Wolfgang's Vault Files Countersuit Over Archives
A rock archive Web site is fighting back against a copyright lawsuit brought by some of music's most notable classic rock acts, dragging two major record labels into the battle.A rock archive Web site is fighting back against a copyright lawsuit brought by some of music's most notable classic rock acts, dragging two major record labels into the battle.
In December, Led Zeppelin, the Grateful Dead, Santana and the Doors sued Wolfgang's Vault claiming that the Bill Sagan-owned Web site violates intellectual property rights by selling merchandise and streaming concert archives belonging to the musicians.
In response, Wolfgang's Vault attorney Michael Elkin recently filed a 40-page counterclaim against the musicians and their labels, Sony BMG and Warner Music Group.
"Far from being about bootlegging, consumer confusion or infringement of any sort, this case is actually a blatant attempt by two of the largest record labels in the world -- using artists as a front -- to secure new income streams and destroy a legitimate business," the suit says.
It also alleges that the two record companies unsuccessfully sought to negotiate licenses to the concert footage, and when that was not possible, "conspired with each other to concoct fictitious legal claims in an effort to appropriate for themselves the use of musical recordings through an abuse of this judicial process."
The lineage and ownership of the concert recordings figures to be a contentious topic in the case. A trial date has not been set.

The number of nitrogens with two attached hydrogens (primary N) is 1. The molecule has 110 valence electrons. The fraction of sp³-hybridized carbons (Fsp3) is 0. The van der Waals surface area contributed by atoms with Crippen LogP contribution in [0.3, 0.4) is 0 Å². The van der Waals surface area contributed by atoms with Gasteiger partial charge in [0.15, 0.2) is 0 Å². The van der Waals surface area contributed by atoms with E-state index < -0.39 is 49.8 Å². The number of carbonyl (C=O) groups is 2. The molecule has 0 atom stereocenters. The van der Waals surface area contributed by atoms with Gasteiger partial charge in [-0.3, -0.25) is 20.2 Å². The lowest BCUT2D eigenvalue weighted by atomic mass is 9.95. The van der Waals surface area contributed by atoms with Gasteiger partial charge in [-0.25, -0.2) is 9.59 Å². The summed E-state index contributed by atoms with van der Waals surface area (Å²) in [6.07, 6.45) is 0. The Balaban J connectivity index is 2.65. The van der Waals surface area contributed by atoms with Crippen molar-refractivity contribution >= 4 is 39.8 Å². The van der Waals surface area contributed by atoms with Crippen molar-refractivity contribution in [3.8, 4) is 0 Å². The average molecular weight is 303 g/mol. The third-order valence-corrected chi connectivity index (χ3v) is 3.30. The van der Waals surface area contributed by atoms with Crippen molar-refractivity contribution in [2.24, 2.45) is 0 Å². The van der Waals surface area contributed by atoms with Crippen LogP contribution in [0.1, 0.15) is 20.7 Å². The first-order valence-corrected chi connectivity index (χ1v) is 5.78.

The recordings in question were taped by legendary concert promoter Bill Graham at the Fillmore West and Winterland in San Francisco and the Fillmore East in New York. Graham died in a helicopter crash in 1991, and his archive was sold to SFX Entertainment, which was sold to Clear Channel Entertainment in 2000.
Sagan acquired the assets from Clear Channel in 2003 and named his Web site after the original promoter. In December, the musicians, represented by Jeff Reeves, claimed that the IP rights to the concert footage couldn't be transferred without permission from the artists. Further, they allege that a federal anti-bootlegging statute disallows the broadcast of concert footage without artist consent.
Responding to the suit, Wolfgang's Vault denies most of the allegations and offers 28 affirmative defenses, including lack of jurisdiction and standing, abandonment and forfeiture of the plaintiffs' IP, misuse of copyright and trademark, fraud, statute of limitations and the unconstitutionality of the plaintiffs' claims.